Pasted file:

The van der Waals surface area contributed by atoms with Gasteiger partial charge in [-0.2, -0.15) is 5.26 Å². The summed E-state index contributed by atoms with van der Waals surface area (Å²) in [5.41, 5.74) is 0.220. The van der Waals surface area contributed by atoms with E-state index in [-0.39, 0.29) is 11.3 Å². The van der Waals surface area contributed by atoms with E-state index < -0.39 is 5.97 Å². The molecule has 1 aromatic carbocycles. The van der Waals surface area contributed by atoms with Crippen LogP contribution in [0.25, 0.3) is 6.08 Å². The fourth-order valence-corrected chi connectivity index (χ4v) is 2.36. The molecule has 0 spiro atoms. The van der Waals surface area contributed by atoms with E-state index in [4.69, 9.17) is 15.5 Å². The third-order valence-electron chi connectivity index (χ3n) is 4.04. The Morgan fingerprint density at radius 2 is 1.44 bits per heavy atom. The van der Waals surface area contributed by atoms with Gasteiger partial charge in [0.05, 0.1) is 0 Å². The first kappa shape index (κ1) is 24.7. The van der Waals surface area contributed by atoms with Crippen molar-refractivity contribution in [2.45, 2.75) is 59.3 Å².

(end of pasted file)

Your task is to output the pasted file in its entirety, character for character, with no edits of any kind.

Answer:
The van der Waals surface area contributed by atoms with Gasteiger partial charge in [-0.2, -0.15) is 5.26 Å². The summed E-state index contributed by atoms with van der Waals surface area (Å²) in [5.41, 5.74) is 0.220. The van der Waals surface area contributed by atoms with E-state index in [-0.39, 0.29) is 11.3 Å². The van der Waals surface area contributed by atoms with E-state index < -0.39 is 5.97 Å². The molecule has 1 aromatic carbocycles. The van der Waals surface area contributed by atoms with Crippen LogP contribution in [0.25, 0.3) is 6.08 Å². The fourth-order valence-corrected chi connectivity index (χ4v) is 2.36. The molecule has 0 spiro atoms. The van der Waals surface area contributed by atoms with E-state index in [4.69, 9.17) is 15.5 Å². The third-order valence-electron chi connectivity index (χ3n) is 4.04. The Morgan fingerprint density at radius 2 is 1.44 bits per heavy atom. The van der Waals surface area contributed by atoms with Gasteiger partial charge in [0.05, 0.1) is 0 Å². The first kappa shape index (κ1) is 24.7. The van der Waals surface area contributed by atoms with Crippen molar-refractivity contribution in [2.45, 2.75) is 59.3 Å².